About, for, and to #3
Erin Thompson and Pierre Losson
How does the law determine the rights of cultural objects? Where should they belong?
Legal specialist Erin Thompson and political scientist Pierre Losson discuss the legalities and politics of repatriation campaigns, especially when countries such as Mexico and Nepal, among many others, claim artifacts from collections in the United States and Europe. How do these campaigns write and rewrite the past to give expression to nationalism and other identities? Looking at Gala Porras-Kim’s works about artifacts-turned-museum objects and her attempts to help them “exit” the museum, Erin and Pierre discuss when artifacts have indeed left a museum to return to ritual use, and when such attempts to take objects back out of the realm of museums have failed.
This event is free and open to the public.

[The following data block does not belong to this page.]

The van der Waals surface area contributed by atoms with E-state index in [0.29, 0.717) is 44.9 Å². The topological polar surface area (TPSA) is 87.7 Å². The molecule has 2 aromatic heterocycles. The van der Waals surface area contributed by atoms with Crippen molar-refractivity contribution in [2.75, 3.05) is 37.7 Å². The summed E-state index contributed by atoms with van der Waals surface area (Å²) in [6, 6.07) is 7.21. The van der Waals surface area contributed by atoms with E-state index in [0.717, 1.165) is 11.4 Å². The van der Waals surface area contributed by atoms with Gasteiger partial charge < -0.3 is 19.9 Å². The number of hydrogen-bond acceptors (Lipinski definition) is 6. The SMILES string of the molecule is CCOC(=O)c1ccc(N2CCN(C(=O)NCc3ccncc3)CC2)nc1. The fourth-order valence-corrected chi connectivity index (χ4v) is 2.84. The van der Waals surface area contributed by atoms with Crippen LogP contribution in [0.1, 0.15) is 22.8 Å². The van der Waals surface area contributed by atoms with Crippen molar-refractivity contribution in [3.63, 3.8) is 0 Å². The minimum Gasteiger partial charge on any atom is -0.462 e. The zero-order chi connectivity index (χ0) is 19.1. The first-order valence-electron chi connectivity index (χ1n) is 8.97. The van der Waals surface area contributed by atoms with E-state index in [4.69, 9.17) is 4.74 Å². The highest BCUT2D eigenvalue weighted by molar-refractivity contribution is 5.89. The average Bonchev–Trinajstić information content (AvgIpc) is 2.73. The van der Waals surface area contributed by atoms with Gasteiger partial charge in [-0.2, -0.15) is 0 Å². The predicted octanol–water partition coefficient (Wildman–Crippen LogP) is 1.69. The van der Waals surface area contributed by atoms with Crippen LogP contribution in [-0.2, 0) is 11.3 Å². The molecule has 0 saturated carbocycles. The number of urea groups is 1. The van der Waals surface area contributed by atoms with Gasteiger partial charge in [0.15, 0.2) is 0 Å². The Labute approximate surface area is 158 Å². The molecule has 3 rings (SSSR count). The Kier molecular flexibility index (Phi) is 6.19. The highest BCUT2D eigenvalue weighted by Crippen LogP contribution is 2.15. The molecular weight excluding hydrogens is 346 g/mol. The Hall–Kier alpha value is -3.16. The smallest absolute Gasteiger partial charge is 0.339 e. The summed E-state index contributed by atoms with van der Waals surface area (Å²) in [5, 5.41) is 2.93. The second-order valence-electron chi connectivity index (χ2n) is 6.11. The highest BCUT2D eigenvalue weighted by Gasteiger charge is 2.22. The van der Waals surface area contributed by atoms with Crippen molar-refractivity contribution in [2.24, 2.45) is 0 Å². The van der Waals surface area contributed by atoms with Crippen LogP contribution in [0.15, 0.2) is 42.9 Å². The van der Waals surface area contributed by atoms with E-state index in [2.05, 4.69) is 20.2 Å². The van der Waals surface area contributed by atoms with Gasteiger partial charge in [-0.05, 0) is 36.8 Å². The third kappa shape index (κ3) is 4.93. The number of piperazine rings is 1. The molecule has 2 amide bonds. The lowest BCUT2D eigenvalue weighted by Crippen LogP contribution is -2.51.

Erin L. Thompson is a professor of art crime at John Jay College (City University of New York). She studies the black market for looted antiquities, repatriation, forgery, museum theft, the ethics of digital reproductions of cultural heritage, art made by detainees at Guantánamo Bay, and a variety of other overlaps between art and crime. She is a member of the Advisory Committee for the Nepal Heritage Recovery Campaign and the author of Smashing Statues: The Rise and Fall of America’s Public Monuments (Norton, 2022).
Pierre Losson is the author of The Return of Cultural Heritage to Latin America: Nationalism, Policy, and Politics in Colombia, Mexico, and Peru (Routledge, 2022). Pierre has worked in French cultural centers in Mexico City and Lima for ten years. His research focuses on cultural policy in Latin America. He graduated in international relations from the Institut d’Études Politiques of Strasbourg, holds MAs in arts administration from the University of Lyon and Latin American and Caribbean Studies from Florida International University, and a Ph.D. in political science from The Graduate Center, CUNY. In fall 2020, he was a post-doctoral fellow at Columbia University’s Italian Academy for Advanced Studies in America. He currently lives in New York City.